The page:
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Forum, April 14: New gun control laws are not what’s needed

Published: 4/13/2021 10:00:05 PM
Modified: 4/13/2021 10:00:03 PM
New gun control laws are not what’s needed

To have a valid debate, facts are needed. When discussing guns, nonfacts are touted while valid facts are ignored.

There’s the term “assault weapon.” It was coined by anti-gun activist Josh Sugarmann in the 1980s to demonize “modern sporting rifles” by tricking people into believing they are fully automatic military arms. They aren’t. Fully automatic weapons — machine guns — are virtually banned by the National Firearms Act of 1934. Owning one is possible, but it’s an expensive and time-consuming process. Additionally, Congress has been unable to come up with a clear legal definition of the term “assault weapon.” They’re forced to ban arms by name. The 1994-2004 ban had little effect on crime.

There’s a reason for that. Despite private ownership of more than 15 million AR-15-style rifles (“AR-15” stands for “Armalite Rifle, model 15”; Armalite was the original designer), FBI statistics show that an average of 350 people annually are killed by rifles of all types (in cases where the firearm is known). More people are beaten to death with hands and feet.

AR-style rifles are used widely for hunting small game and are quite useful against feral hogs, which are an expensive menace in the southeastern U.S. With their relatively light recoil, they’re popular for sport shooting and just plain “plinking.”

New laws restricting firearms are not needed. There are many “gun control” laws on the books. Enforce them. For instance, just handling a firearm with a felony criminal conviction is itself a felony that can mean years in jail. Yet most of these charges aren’t prosecuted — they’re usually the first ones dropped in a plea bargain.

In terms of random murders, we have less of a problem than many nations. Take four large cities out of the equation — Chicago, St. Louis, New Orleans and Los Angeles — and our national murder rate drops dramatically. A substantial proportion of urban gun murders are gang-related. It’s clear we do not have a gun problem. We have a gang problem.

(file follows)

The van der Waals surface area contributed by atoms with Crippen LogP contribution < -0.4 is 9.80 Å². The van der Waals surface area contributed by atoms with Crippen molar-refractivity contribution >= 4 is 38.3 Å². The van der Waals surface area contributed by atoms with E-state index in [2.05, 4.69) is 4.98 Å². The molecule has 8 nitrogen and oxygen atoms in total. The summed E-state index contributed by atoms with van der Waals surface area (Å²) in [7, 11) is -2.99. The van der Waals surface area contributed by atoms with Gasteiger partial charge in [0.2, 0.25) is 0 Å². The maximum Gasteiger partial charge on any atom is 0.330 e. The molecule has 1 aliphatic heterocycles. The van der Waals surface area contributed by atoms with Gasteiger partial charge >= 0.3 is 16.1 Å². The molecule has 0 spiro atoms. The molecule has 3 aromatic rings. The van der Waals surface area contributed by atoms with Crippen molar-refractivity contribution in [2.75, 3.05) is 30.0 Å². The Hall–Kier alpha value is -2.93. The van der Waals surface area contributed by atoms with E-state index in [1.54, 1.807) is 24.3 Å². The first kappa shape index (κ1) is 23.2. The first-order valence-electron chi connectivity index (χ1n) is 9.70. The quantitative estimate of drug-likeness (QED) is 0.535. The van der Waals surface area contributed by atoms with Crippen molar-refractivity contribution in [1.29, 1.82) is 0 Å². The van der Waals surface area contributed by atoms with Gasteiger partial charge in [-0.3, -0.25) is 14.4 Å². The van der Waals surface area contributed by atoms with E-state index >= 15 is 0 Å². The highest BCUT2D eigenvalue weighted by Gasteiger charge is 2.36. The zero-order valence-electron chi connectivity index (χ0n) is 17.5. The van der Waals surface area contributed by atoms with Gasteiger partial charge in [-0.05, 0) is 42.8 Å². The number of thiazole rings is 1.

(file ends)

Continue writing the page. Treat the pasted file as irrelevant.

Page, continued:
Misinformation used to justify vaccine refusal

In response to the Forum contributors in the April 8 issue of the Valley News who “affirmed” their right to refuse to take the COVID-19 vaccine: At this time, no one is under a legal obligation to be vaccinated. Furthermore, we are months away from any situation where such an obligation would even be considered, as there is still not enough product to vaccinate those of us who desire to protect the vulnerable among us, as well as health care and front-line workers. This “brave” stance against obligatory vaccination is taken against a straw man.

What should be more concerning is the use of misinformation to justify these positions.

By definition, there can be no “long-term studies” performed on a vaccine developed in response to an outbreak that is only a year old. Vaccines were tested — to the greatest extent possible — on human volunteers in the months leading up to emergency use authorization by the Food and Drug Administration. Since then COVID-19 vaccines have been administered to tens of millions.

The use of the go-to anecdote of the anti-vaccination movement — cases of Guillain-Barre syndrome among some recipients of the swine flu vaccine in 1976 — is also unhelpful. Guillain-Barre syndrome is caused by an immune response, rarely to a vaccine but much more commonly to an actual infection. Guillain-Barre syndrome has not been documented as a significant side effect of any vaccine in recent history.